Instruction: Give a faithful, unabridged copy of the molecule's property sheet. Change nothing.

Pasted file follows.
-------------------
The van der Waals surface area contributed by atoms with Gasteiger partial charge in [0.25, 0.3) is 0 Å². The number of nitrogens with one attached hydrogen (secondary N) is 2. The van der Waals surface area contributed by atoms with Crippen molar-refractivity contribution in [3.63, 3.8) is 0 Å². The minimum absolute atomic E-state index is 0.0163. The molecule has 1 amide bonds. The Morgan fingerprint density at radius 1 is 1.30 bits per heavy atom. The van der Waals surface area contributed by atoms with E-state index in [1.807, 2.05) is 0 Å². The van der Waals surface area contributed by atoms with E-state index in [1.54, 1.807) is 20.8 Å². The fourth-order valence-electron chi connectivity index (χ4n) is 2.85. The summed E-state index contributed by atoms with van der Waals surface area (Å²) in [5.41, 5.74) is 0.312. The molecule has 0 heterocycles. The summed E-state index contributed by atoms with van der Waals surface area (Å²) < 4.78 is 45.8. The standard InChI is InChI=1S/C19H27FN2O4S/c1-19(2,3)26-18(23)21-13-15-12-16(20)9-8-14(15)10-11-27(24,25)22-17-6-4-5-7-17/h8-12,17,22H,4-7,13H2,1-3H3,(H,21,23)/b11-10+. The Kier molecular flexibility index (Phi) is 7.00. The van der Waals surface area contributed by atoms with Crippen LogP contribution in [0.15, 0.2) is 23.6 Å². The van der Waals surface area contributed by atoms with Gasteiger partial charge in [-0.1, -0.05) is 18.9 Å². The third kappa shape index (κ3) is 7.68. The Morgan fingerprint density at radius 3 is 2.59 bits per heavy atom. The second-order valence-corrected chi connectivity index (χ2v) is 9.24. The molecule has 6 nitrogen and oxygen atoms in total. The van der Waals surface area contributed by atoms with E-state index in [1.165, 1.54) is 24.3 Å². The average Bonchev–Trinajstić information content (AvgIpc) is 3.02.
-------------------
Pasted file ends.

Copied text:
The van der Waals surface area contributed by atoms with Gasteiger partial charge in [0.25, 0.3) is 0 Å². The number of nitrogens with one attached hydrogen (secondary N) is 2. The van der Waals surface area contributed by atoms with Crippen molar-refractivity contribution in [3.63, 3.8) is 0 Å². The minimum absolute atomic E-state index is 0.0163. The molecule has 1 amide bonds. The Morgan fingerprint density at radius 1 is 1.30 bits per heavy atom. The van der Waals surface area contributed by atoms with E-state index in [1.807, 2.05) is 0 Å². The van der Waals surface area contributed by atoms with E-state index in [1.54, 1.807) is 20.8 Å². The fourth-order valence-electron chi connectivity index (χ4n) is 2.85. The summed E-state index contributed by atoms with van der Waals surface area (Å²) in [5.41, 5.74) is 0.312. The molecule has 0 heterocycles. The summed E-state index contributed by atoms with van der Waals surface area (Å²) < 4.78 is 45.8. The standard InChI is InChI=1S/C19H27FN2O4S/c1-19(2,3)26-18(23)21-13-15-12-16(20)9-8-14(15)10-11-27(24,25)22-17-6-4-5-7-17/h8-12,17,22H,4-7,13H2,1-3H3,(H,21,23)/b11-10+. The Kier molecular flexibility index (Phi) is 7.00. The van der Waals surface area contributed by atoms with Crippen LogP contribution in [0.15, 0.2) is 23.6 Å². The van der Waals surface area contributed by atoms with Gasteiger partial charge in [-0.1, -0.05) is 18.9 Å². The third kappa shape index (κ3) is 7.68. The Morgan fingerprint density at radius 3 is 2.59 bits per heavy atom. The second-order valence-corrected chi connectivity index (χ2v) is 9.24. The molecule has 6 nitrogen and oxygen atoms in total. The van der Waals surface area contributed by atoms with E-state index in [1.165, 1.54) is 24.3 Å². The average Bonchev–Trinajstić information content (AvgIpc) is 3.02.